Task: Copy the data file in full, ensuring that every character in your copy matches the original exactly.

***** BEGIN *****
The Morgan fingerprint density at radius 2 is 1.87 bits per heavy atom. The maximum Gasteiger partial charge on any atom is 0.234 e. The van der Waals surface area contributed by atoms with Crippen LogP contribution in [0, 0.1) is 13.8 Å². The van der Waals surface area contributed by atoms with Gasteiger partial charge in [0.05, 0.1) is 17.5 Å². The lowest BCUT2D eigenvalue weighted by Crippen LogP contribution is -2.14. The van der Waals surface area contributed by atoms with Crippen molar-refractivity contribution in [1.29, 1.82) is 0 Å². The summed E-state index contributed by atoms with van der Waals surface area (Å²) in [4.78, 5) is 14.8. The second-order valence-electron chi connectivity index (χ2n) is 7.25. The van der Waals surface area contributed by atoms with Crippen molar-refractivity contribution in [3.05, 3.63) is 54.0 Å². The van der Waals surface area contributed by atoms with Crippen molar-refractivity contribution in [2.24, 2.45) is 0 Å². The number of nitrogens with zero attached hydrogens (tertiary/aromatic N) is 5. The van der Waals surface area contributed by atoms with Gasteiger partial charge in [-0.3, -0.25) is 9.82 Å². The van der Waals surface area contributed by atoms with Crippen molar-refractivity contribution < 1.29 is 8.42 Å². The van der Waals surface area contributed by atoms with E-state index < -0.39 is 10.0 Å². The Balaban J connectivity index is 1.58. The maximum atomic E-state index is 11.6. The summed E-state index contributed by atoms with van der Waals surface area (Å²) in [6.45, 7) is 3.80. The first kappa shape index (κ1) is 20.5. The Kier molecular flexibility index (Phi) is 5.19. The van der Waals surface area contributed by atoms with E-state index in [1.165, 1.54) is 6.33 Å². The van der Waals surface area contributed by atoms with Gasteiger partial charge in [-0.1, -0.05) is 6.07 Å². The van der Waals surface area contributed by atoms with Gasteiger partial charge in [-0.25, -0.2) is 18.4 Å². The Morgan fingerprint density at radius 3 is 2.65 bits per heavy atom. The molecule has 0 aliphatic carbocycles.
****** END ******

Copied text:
The Morgan fingerprint density at radius 2 is 1.87 bits per heavy atom. The maximum Gasteiger partial charge on any atom is 0.234 e. The van der Waals surface area contributed by atoms with Crippen LogP contribution in [0, 0.1) is 13.8 Å². The van der Waals surface area contributed by atoms with Gasteiger partial charge in [0.05, 0.1) is 17.5 Å². The lowest BCUT2D eigenvalue weighted by Crippen LogP contribution is -2.14. The van der Waals surface area contributed by atoms with Crippen molar-refractivity contribution in [1.29, 1.82) is 0 Å². The summed E-state index contributed by atoms with van der Waals surface area (Å²) in [4.78, 5) is 14.8. The second-order valence-electron chi connectivity index (χ2n) is 7.25. The van der Waals surface area contributed by atoms with Crippen molar-refractivity contribution in [3.05, 3.63) is 54.0 Å². The van der Waals surface area contributed by atoms with Crippen molar-refractivity contribution in [2.24, 2.45) is 0 Å². The number of nitrogens with zero attached hydrogens (tertiary/aromatic N) is 5. The van der Waals surface area contributed by atoms with Gasteiger partial charge in [-0.3, -0.25) is 9.82 Å². The van der Waals surface area contributed by atoms with Crippen molar-refractivity contribution < 1.29 is 8.42 Å². The van der Waals surface area contributed by atoms with E-state index < -0.39 is 10.0 Å². The Balaban J connectivity index is 1.58. The maximum atomic E-state index is 11.6. The summed E-state index contributed by atoms with van der Waals surface area (Å²) in [6.45, 7) is 3.80. The first kappa shape index (κ1) is 20.5. The Kier molecular flexibility index (Phi) is 5.19. The van der Waals surface area contributed by atoms with E-state index in [1.165, 1.54) is 6.33 Å². The van der Waals surface area contributed by atoms with Gasteiger partial charge in [-0.1, -0.05) is 6.07 Å². The van der Waals surface area contributed by atoms with Gasteiger partial charge in [-0.25, -0.2) is 18.4 Å². The Morgan fingerprint density at radius 3 is 2.65 bits per heavy atom. The molecule has 0 aliphatic carbocycles.